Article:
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Hyundai displays new RM19 concept

'Racing Midship' Hyundai prototype gets yet another update, boasting more power and future hybrid possibilities

By Matt Bird / Thursday, November 21, 2019

Those thinking that this Hyundai looks jolly familiar have every right to. Hyundai first embarked on the 'Racing Midship' project in 2012, showing 'RM' cars in 2014, 2015 and 2016. While Hyundai has always claimed that that cars were road tested to assess technologies, and that the features were improved "for subsequent application on future N models", to not produce something as exciting as the RM - especially in light of the i30 N's success - has always seemed a bit of shame.

Now, though, five years after the first Hyundai Racing Midship car, we have the RM19, a 390hp, TCR-engined, rear-drive coupe that... still won't make production. Dammit Hyundai, talk about teasing. The press material suggests this car "signals future high performance potential for Hyundai N brand", even going so far as to mention electrified versions in light of the recent tie-up with Rimac, yet is officially nothing more than an LA prototype. Boo.

Like all the other RM concepts, and with the clue rather in the name, this 19 places its 2.0-litre turbocharged four-cylinder in the middle of the car. Essentially a derestricted version of the i30 N touring car engine, the near-400hp on offer means 0-60mph in less than four seconds - aided by a six-speed sequential gearbox. Hyundai even goes so far as to state that the top speed is limited to 155mph for public highway driving, even though this is a concept - make of that what you will.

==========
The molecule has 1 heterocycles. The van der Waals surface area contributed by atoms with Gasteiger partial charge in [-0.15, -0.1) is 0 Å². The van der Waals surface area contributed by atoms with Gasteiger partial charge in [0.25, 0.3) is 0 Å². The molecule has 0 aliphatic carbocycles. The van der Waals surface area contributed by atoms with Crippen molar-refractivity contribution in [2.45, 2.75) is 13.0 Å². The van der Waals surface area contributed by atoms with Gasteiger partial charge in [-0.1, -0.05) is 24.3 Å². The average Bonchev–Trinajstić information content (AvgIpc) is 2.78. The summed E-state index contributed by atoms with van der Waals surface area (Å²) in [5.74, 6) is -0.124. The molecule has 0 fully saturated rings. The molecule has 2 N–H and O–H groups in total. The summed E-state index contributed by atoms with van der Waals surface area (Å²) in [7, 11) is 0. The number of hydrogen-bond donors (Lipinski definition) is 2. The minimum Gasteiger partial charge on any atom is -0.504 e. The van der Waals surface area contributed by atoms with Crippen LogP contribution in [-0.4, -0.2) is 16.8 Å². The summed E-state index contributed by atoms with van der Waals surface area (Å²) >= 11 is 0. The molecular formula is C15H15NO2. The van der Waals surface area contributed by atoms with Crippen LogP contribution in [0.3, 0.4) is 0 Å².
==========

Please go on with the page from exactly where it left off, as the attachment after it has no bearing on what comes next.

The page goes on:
Otherwise it's a weird mismatch of road and racetrack: the look is clearly Veloster-influenced, yet the aero bits make it look like a Time Attack car; the enormous brakes and super lightweight wheels are on road tyres; the interior has dials and a dash, but also buttons on the wheel for engine maps. And a drink. Curious...

"The RM19 sports car signals future brand aspirations for Hyundai's high-performance N brand, solidly moving N into the prestigious arena of supercar-level performance," said Thomas Scherma, Hyundai's head of product and executive VP. Which is certainly encouraging, even if it feels like we've been hearing it for a while. Still, if there's one company that appears committed to its performance cars, it would seem to be Hyundai, and the i30 N has proven them more than capable.

With the car having been extensively Nurburgring tested, the promise of "supercar-level handling balance and low-polar-moment-of-inertia agility", plus the prospect of batteries adding to 400hp, we've surely every right to be eager. Let's hope Hyundai can make the business case sooner rather than later - the past half a decade has shown they're keen, if nothing else...

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